For Arizona Coyotes prospect Henrik Samuelsson, hockey is in his blood. His father was premier pest Ulf Samuelsson, a two time Stanley Cup champion. That antagonizing nature that Ulf featured was passed down to Henrik, who, before even playing a game in the NHL, has been labeled as the type of player that the opposition hates to play against. However, unlike his father, Henrik is a forward who owns a pair of soft hands to go along with a knack for making plays in the offensive zone. Combine that with a high hockey IQ, and you start to see why Hockey's Future ranked him as the 43rd best prospect in the game following the 2013-14 season.
The Coyotes drafted Samuelsson with the 27th pick in the first round of the 2012 NHL Entry Draft. Earlier that season, Henrik's draft stock had taken a hit after a poor 15-game performance while playing for MODO in the Swedish Elite League (Interesting fact- the coach of that MODO team was none other than Ulf Samuelsson). He returned to North America for the second half of the season, where he registered 23 points in 28 games and led the Edmonton Oil Kings in scoring during the Memorial Cup playoffs. Despite the fact that he was ranked as the 75th best North American skater by NHL Central Scouting, Arizona took a risk on Samuelsson, who at the time was talented, but still very raw.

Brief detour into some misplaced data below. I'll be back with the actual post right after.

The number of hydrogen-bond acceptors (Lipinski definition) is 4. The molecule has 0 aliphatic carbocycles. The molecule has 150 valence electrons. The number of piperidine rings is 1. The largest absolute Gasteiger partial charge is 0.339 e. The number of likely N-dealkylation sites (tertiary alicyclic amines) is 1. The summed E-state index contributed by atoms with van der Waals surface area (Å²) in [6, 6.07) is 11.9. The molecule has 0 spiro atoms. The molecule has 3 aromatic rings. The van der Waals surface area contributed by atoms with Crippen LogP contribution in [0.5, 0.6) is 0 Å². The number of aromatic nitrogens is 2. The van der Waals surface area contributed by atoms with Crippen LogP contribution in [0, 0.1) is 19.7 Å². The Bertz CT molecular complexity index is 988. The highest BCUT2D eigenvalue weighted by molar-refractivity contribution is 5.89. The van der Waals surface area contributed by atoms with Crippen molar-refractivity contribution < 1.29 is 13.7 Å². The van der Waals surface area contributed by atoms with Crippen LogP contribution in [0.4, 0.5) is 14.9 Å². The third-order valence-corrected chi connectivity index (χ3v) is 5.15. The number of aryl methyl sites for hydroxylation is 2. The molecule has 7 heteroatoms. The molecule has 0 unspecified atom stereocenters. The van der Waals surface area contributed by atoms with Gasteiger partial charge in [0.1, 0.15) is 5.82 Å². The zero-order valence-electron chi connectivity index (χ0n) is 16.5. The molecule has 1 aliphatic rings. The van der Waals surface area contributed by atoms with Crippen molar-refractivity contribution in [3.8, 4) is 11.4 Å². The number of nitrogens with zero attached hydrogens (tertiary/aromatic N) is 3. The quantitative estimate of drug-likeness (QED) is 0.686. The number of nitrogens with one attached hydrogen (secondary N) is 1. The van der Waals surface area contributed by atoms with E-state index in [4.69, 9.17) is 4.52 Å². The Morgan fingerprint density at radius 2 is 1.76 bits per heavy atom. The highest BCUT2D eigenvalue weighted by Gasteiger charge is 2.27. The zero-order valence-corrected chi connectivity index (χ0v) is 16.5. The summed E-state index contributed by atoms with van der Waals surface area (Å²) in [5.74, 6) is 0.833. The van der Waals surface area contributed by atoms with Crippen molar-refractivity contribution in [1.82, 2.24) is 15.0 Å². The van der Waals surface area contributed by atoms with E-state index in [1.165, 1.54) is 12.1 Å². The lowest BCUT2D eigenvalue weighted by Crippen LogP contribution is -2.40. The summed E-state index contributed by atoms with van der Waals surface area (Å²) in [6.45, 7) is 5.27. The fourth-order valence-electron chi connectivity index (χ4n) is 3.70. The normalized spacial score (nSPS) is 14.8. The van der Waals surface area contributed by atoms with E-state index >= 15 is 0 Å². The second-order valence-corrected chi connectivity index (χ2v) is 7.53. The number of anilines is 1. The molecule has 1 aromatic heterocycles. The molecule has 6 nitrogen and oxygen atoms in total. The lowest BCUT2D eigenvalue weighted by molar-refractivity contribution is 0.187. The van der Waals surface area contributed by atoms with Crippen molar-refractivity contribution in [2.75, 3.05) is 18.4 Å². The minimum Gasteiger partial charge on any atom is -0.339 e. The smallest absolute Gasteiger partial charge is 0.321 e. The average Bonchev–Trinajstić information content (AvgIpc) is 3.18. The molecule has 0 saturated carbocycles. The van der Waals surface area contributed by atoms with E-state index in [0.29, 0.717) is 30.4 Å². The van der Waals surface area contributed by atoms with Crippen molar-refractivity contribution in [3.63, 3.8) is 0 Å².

And boy, has it ever paid off.
Samuelsson has scored 80 and 95 points, respectively, over the past two seasons on the Oil Kings, and tallied 97 penalty minutes in both years. However, his greatest work to date might have come in the 2014 Memorial Cup. Henrik put up four goals and four assists to lead the tournament in scoring, while leading Edmonton to the most prestigious title in junior hockey: Memorial Cup Champions.
For the future, Samuelsson possesses all the necessary features needed to be an effective power forward in the NHL. He has a big body (he's 6'3 and weighs 216 pounds), and knows how to use it to his advantage both on the forecheck and in front of the net. He also has puck handling ability that is rarely seen in players of his size. His size and skill combination make him an ideal player for any situation, be it five on five, shorthanded, or on a powerplay. But, like even the best, Samuelsson has his flaws. His skating ability has been graded below average, which in turn hampers his speed and defensive play. Fortunately, as mentioned earlier, he has a strong IQ that has helped mask these deficiencies up until this point. Scouts have wondered how much these issues will affect his play at the next level, as they appear to go beyond what could be fixed with a little work.
It is unlikely that Samuelsson will start the 2014-15 campaign in Arizona, but there is a chance that if everything goes well, he will see some big league action later in the year. Many predict that he will start the season with Arizona's AHL affiliate, the Portland Pirates. A return to junior hockey would be a real slap in the face for Samuelsson. He has already proven himself on that level, and it's time for a new challenge.
Now, no one is suggesting that Samuelsson is going to become the next Milan Lucic. Being the 43rd best prospect in hockey certainly isn't being No. 1, and like all prospects, there is always the risk that he will fail to live up to expectations and become a bust. For every John Tavares can't-miss type, there is an Alexandre Daigle (who? Exactly). It is never a good idea to put too much faith in players who have never played a minute in the NHL. Still, after reading scouting reports and watching Henrik Samuelsson play, it's hard not to get excited about his future.